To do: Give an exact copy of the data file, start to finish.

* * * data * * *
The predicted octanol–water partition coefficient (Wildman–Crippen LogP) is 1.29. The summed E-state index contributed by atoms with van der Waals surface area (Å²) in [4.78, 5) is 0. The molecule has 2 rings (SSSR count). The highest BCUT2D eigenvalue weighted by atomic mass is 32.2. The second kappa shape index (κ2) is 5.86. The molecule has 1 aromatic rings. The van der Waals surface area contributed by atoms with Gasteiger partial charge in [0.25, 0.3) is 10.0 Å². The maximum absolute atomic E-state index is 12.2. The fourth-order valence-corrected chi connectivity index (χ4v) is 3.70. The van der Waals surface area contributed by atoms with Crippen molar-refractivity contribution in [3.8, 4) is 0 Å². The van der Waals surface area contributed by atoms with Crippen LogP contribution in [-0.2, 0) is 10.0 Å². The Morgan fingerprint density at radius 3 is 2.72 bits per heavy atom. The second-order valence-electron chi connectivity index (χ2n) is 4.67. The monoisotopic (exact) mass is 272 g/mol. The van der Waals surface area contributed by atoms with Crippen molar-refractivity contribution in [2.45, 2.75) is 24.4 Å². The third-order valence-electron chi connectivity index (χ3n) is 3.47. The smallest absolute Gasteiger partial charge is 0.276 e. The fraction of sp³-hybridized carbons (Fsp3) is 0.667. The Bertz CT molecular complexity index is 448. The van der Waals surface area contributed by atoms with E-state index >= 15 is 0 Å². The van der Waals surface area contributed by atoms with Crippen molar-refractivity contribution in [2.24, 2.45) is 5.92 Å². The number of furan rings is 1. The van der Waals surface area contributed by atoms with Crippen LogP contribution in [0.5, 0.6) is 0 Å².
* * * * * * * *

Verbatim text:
The predicted octanol–water partition coefficient (Wildman–Crippen LogP) is 1.29. The summed E-state index contributed by atoms with van der Waals surface area (Å²) in [4.78, 5) is 0. The molecule has 2 rings (SSSR count). The highest BCUT2D eigenvalue weighted by atomic mass is 32.2. The second kappa shape index (κ2) is 5.86. The molecule has 1 aromatic rings. The van der Waals surface area contributed by atoms with Gasteiger partial charge in [0.25, 0.3) is 10.0 Å². The maximum absolute atomic E-state index is 12.2. The fourth-order valence-corrected chi connectivity index (χ4v) is 3.70. The van der Waals surface area contributed by atoms with Crippen molar-refractivity contribution in [3.8, 4) is 0 Å². The van der Waals surface area contributed by atoms with Crippen LogP contribution in [-0.2, 0) is 10.0 Å². The Morgan fingerprint density at radius 3 is 2.72 bits per heavy atom. The second-order valence-electron chi connectivity index (χ2n) is 4.67. The monoisotopic (exact) mass is 272 g/mol. The van der Waals surface area contributed by atoms with Crippen molar-refractivity contribution in [2.45, 2.75) is 24.4 Å². The third-order valence-electron chi connectivity index (χ3n) is 3.47. The smallest absolute Gasteiger partial charge is 0.276 e. The fraction of sp³-hybridized carbons (Fsp3) is 0.667. The Bertz CT molecular complexity index is 448. The van der Waals surface area contributed by atoms with E-state index >= 15 is 0 Å². The van der Waals surface area contributed by atoms with Crippen molar-refractivity contribution in [2.24, 2.45) is 5.92 Å². The number of furan rings is 1. The van der Waals surface area contributed by atoms with Crippen LogP contribution in [0.5, 0.6) is 0 Å².